To identify specific histologic abnormalities that could predict early cardiac rejection before the development of myocyte necrosis, 167 consecutive endomyocardial biopsy samples from 18 cardiac transplant recipients were retrospectively analyzed and 17 histologic variables were semiquantitatively graded from 0 to 3. Forty-five biopsy samples contained foci of myocyte necrosis and were labeled Rejectors. The two samples immediately preceding Rejector biopsies were labeled Predictors (n = 44). All remaining samples were labeled Others (n = 78). Endocardial and interstitial infiltrates, interstitial mononuclear cells, pyroninophilic mononuclear cells, polymorphonuclear leukocytes and other cells (eosinophils and plasma cells) were significantly increased in graded severity in Rejector biopsy samples as compared with Predictors or Others (p <0.001, ANOVA testing). These variables cannot distinguish Predictor biopsy specimens from Others. On the other hand, interstitial edema, perivascular karyorrhexis and perivascular infiltrate with intermyocyte extension are histologic abnormalities that can distinguish Predictor biopsy samples from Others (p <0.001, ANOVA testing). Multiple logistic regression analysis indicates that the relative risk of developing myocyte necrosis when a biopsy sample contains interstitial edema is 8.1. With perivascular infiltrate with intermyocyte extension in addition, the relative risk is 41.4. In summary, three histologic abnormalities have been identified that help predict the future development of myocyte necrosis within the next two endomyocardial biopsies. Biopsy specimens with these abnormalities probably represent early cardiac rejection before the development of myocyte necrosis.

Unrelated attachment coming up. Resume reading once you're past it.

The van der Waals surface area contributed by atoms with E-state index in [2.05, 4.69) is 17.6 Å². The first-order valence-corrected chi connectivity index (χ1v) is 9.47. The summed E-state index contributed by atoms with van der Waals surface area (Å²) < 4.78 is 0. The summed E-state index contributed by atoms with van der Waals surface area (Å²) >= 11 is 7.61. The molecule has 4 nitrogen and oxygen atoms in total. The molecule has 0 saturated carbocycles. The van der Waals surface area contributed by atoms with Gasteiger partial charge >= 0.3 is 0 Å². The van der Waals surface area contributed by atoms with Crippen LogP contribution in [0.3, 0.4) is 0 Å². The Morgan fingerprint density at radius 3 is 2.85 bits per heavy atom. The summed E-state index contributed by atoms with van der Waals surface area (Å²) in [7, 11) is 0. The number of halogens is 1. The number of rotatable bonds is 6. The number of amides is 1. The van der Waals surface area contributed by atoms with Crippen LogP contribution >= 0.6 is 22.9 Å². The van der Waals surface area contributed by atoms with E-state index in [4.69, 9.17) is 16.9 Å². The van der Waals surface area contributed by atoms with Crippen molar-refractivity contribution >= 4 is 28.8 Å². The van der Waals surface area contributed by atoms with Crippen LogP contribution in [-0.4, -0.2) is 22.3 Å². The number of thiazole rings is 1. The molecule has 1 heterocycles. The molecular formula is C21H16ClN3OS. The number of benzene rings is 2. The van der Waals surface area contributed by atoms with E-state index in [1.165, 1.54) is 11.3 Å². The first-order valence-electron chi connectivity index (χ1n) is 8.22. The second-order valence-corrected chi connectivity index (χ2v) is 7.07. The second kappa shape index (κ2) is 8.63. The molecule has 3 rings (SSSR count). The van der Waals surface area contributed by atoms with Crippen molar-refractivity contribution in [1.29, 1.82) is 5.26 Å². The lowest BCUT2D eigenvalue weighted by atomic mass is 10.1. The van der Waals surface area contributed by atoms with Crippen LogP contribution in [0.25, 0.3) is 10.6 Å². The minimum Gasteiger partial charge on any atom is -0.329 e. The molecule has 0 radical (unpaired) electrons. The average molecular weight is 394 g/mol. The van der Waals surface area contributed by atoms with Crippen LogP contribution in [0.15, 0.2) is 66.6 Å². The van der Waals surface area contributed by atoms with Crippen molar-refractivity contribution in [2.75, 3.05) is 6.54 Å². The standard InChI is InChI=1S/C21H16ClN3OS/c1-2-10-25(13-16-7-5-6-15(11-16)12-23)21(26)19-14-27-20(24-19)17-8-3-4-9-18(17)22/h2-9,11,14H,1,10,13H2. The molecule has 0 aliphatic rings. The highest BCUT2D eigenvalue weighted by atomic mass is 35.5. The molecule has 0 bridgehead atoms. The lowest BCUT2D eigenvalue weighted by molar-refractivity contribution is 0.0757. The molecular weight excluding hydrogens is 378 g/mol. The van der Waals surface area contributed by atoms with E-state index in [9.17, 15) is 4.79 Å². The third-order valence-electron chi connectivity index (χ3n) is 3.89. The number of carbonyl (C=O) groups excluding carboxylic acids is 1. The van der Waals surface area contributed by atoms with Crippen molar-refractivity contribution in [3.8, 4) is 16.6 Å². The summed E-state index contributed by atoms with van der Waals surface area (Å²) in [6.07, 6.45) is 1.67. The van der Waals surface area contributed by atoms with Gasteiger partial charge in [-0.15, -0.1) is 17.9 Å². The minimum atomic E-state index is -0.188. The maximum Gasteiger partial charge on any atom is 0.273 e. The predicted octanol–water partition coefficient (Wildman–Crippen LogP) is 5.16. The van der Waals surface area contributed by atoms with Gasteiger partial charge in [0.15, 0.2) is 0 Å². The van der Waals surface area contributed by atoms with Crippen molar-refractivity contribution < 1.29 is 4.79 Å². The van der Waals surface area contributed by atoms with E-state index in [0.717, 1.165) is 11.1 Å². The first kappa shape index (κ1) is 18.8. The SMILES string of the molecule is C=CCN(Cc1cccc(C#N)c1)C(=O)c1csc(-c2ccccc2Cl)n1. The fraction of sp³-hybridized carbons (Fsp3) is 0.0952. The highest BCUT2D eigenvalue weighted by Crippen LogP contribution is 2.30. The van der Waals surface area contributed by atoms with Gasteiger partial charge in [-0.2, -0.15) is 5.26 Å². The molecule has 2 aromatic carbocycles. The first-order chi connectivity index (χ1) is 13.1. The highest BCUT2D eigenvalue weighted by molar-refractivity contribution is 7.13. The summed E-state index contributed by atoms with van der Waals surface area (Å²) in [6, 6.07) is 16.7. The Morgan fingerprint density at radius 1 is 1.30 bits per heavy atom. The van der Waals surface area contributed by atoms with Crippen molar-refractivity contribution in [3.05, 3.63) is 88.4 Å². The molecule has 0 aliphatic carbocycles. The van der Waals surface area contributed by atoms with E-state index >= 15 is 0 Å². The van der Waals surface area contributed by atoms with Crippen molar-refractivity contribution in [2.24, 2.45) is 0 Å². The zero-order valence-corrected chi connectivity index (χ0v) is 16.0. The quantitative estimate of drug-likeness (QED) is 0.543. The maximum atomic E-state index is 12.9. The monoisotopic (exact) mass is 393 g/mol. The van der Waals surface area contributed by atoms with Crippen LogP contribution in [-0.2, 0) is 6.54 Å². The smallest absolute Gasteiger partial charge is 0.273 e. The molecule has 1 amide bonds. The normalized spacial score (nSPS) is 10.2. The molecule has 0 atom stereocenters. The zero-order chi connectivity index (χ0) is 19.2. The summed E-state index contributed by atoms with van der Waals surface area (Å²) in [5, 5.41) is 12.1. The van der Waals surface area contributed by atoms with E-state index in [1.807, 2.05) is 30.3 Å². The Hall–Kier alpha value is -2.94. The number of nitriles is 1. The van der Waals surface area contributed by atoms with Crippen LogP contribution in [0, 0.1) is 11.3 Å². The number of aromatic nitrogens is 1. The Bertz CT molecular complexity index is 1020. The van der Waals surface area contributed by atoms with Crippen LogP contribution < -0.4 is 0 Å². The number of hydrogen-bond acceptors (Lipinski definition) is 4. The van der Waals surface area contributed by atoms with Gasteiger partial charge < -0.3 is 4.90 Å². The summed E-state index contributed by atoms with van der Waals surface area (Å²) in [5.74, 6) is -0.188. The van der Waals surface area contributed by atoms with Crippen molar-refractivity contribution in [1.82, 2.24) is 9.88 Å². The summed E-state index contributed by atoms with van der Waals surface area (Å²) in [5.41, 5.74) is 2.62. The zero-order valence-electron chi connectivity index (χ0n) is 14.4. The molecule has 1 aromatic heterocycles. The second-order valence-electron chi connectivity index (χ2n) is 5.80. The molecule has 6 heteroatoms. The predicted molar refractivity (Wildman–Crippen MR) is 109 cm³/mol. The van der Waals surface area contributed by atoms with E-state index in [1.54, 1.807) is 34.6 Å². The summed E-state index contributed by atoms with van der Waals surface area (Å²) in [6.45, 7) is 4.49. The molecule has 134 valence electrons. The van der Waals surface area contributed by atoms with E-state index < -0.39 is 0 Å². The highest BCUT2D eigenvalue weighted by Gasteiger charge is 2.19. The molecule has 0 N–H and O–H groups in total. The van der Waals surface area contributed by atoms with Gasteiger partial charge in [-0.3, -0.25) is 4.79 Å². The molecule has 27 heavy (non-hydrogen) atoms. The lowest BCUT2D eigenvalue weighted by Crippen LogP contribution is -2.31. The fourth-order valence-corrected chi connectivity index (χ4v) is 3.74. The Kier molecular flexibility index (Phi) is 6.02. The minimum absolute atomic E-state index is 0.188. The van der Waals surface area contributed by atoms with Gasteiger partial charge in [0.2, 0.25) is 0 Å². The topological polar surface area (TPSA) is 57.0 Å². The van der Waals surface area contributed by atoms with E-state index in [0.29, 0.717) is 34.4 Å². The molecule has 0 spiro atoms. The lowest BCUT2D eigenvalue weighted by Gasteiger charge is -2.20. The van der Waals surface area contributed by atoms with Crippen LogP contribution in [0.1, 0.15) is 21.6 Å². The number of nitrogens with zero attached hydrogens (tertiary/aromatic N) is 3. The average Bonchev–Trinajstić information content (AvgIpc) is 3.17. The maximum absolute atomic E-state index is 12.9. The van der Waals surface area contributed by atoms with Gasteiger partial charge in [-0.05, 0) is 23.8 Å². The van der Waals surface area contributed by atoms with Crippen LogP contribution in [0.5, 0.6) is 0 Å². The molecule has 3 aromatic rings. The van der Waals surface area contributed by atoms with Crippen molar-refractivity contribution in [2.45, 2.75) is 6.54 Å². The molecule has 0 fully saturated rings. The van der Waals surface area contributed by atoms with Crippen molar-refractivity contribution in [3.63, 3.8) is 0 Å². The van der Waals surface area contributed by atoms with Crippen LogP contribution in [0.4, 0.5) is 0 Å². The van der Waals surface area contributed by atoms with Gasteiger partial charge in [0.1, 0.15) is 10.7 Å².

|Original language||English (US)|
|Number of pages||9|
|Journal||Journal of the American College of Cardiology|
|Publication status||Published - 1987|
ASJC Scopus subject areas